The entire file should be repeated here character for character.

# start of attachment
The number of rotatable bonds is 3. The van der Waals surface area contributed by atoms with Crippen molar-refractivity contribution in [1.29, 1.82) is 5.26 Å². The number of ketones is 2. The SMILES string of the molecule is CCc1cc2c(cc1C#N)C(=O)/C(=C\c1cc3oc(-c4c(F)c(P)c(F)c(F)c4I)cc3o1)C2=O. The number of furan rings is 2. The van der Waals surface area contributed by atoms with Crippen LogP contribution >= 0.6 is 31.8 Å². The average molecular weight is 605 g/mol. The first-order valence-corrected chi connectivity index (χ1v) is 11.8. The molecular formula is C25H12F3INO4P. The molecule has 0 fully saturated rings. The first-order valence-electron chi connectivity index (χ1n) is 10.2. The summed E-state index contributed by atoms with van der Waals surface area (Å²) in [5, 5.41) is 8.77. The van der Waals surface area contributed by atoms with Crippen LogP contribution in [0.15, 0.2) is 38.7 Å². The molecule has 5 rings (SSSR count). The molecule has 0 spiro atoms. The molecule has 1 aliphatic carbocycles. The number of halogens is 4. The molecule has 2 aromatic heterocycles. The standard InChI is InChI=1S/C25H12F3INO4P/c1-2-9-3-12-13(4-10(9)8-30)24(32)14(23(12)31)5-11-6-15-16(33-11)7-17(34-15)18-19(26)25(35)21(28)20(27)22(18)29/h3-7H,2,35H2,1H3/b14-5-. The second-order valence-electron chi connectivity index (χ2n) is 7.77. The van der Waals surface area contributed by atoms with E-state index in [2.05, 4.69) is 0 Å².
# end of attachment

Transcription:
The number of rotatable bonds is 3. The van der Waals surface area contributed by atoms with Crippen molar-refractivity contribution in [1.29, 1.82) is 5.26 Å². The number of ketones is 2. The SMILES string of the molecule is CCc1cc2c(cc1C#N)C(=O)/C(=C\c1cc3oc(-c4c(F)c(P)c(F)c(F)c4I)cc3o1)C2=O. The number of furan rings is 2. The van der Waals surface area contributed by atoms with Crippen LogP contribution >= 0.6 is 31.8 Å². The average molecular weight is 605 g/mol. The first-order valence-corrected chi connectivity index (χ1v) is 11.8. The molecular formula is C25H12F3INO4P. The molecule has 0 fully saturated rings. The first-order valence-electron chi connectivity index (χ1n) is 10.2. The summed E-state index contributed by atoms with van der Waals surface area (Å²) in [5, 5.41) is 8.77. The van der Waals surface area contributed by atoms with Crippen LogP contribution in [0.15, 0.2) is 38.7 Å². The molecule has 5 rings (SSSR count). The molecule has 0 spiro atoms. The molecule has 1 aliphatic carbocycles. The number of halogens is 4. The molecule has 2 aromatic heterocycles. The standard InChI is InChI=1S/C25H12F3INO4P/c1-2-9-3-12-13(4-10(9)8-30)24(32)14(23(12)31)5-11-6-15-16(33-11)7-17(34-15)18-19(26)25(35)21(28)20(27)22(18)29/h3-7H,2,35H2,1H3/b14-5-. The second-order valence-electron chi connectivity index (χ2n) is 7.77. The van der Waals surface area contributed by atoms with E-state index in [2.05, 4.69) is 0 Å².